Metallurg Magnitogorsk: Early November’s coaching change (from Ilya Vorobyov to Viktor Kozlov) seems to have worked! Even more impressively, Metallurg compiled most of that excellent third quarter without the injured Sergei Mozyakin.
HK Sochi: Consistently among the playoff sides once again, despite their financial shortcomings, and they have already beaten SKA twice this season.
Dynamo Moscow: That second-quarter hiccup aside, the past summer’s turmoil does not seem to have hurt Dynamo too much; this is a very solid team, at least most of the time.
Traktor Chelyabinsk: A season remarkably similar to Amur’s (see below), except that Traktor’s first quarter was not so disastrous. And that may make all the difference when the playoff spots are handed out.
Barys Astana: The Kazakh club had a tremendous start, and even topped the East Conference for a bit. But it’s all slip-sliding away at the moment, and Barys are fighting for their playoff lives.
Salavat Yulaev Ufa: Another campaign falling into disappointment, but a recent four-game winning streak might — might! — be a sign of a turnaround. A very important fourth quarter of the season awaits.
Severstal Cherepovets: They’ve been right on the playoff line pretty much since opening night. It’s been a brave fight for the post-season for the little northern team, and the final result of it may determine whether Severstal is a KHL club next season.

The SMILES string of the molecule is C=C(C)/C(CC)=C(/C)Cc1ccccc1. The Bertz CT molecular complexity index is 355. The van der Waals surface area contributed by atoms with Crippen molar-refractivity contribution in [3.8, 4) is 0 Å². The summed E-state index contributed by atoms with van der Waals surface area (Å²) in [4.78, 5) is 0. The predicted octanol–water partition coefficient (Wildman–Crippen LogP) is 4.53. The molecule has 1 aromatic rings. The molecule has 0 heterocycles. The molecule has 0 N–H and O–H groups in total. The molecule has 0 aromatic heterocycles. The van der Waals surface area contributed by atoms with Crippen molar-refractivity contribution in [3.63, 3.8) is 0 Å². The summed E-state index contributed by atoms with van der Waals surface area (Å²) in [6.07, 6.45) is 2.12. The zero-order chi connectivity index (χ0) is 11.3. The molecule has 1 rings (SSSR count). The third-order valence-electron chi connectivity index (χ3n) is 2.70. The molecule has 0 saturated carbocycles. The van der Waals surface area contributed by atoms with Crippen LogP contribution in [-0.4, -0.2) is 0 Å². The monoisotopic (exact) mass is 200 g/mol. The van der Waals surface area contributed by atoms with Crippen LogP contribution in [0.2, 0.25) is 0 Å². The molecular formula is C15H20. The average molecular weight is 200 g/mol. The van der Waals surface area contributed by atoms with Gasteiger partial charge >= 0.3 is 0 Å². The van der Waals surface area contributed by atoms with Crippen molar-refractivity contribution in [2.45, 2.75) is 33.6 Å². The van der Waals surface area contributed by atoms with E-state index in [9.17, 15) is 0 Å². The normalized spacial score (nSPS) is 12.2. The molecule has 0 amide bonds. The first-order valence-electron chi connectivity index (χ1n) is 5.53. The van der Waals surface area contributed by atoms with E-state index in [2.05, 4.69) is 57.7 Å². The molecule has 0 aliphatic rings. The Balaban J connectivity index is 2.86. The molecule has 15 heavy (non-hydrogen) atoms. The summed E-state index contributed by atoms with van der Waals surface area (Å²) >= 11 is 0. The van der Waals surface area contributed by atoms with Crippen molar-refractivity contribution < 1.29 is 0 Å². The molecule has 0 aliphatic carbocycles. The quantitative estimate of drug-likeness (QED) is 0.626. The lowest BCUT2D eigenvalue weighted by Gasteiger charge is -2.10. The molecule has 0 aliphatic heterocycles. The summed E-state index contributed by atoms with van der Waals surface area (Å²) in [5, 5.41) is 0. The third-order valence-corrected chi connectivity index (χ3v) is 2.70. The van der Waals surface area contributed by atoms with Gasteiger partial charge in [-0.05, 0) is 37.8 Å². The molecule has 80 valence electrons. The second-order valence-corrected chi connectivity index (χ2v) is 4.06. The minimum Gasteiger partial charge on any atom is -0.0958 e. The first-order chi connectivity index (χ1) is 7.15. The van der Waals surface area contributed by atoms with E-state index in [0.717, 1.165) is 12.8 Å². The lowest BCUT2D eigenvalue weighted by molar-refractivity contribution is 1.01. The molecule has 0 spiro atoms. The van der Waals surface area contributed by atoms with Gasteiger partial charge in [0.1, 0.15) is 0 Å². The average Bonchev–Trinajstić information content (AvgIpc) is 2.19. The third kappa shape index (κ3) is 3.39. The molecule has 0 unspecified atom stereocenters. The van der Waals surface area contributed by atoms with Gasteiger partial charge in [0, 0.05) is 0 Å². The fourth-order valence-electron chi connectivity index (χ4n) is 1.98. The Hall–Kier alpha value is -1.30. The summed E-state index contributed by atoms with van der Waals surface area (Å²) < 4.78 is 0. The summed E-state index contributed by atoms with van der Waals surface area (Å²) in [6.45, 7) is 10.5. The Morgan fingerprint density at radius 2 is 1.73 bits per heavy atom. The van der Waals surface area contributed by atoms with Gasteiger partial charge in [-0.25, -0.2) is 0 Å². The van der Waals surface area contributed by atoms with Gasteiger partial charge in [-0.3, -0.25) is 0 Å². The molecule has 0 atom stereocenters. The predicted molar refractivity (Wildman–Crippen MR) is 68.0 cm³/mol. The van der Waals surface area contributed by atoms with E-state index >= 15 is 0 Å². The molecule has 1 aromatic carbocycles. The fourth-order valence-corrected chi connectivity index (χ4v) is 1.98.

Amur Khabarovsk: The only team in the league to have managed both a bottom-five and a top-five quarter this season! Thanks to the latter, they’re in the thick of the playoff chase for the first time in years.
Spartak Moscow: They’ve been steadily tiptoeing up on the playoff places, and if that happy trend continues, they might just make it for the first time since 2010-11.
Sibir Novosibirsk: Despite the summer departures of their best skaters, Sibir are also hard in pursuit of a playoff place. They may well end up ruing that miserable second quarter, though.
Dinamo Minsk: Consistency is not always a virtue, and Dinamo now need their fourth quarter to be their best.
Kunlun Red Star Beijing: A competitive campaign for the first half was then absolutely torched by a dreadful third quarter. That season-opening run of five wins in seven road games is but a fond memory now.
Vityaz Moscow Oblast: They’ve had their moments, but it does not look like Vityaz have the horses for a second straight playoff appearance.
Admiral Vladivostok: Admiral need to figure out HK Sochi’s knack for winning despite financial dire straits.
Slovan Bratislava: The only team in the bottom five for all three quarters so far. Slovan were building a very nice third segment, with 15 points from their first eight games of it, but have since lost seven in a row, all in regulation.
Lada Tolyatti: Lada, whose KHL future hangs by a thread at the moment, hold the unenviable distinction of having posted the “worst best” quarter of any KHL team (i.e. every other club has at least one quarter that was better than Lada’s best).
Dinamo Riga: It’s far too late for any playoff talk, but here has been real, honest, improvement for Dinamo since they opened 2017-18 with the worst quarter any KHL team has had this season. Just in time, too, as they prepare to contest the Spengler Cup.
Ugra Khanty-Mansiysk: They just don’t have the resources, and the sun is likely setting on Ugra’s time as a KHL team.
Thank you for reading!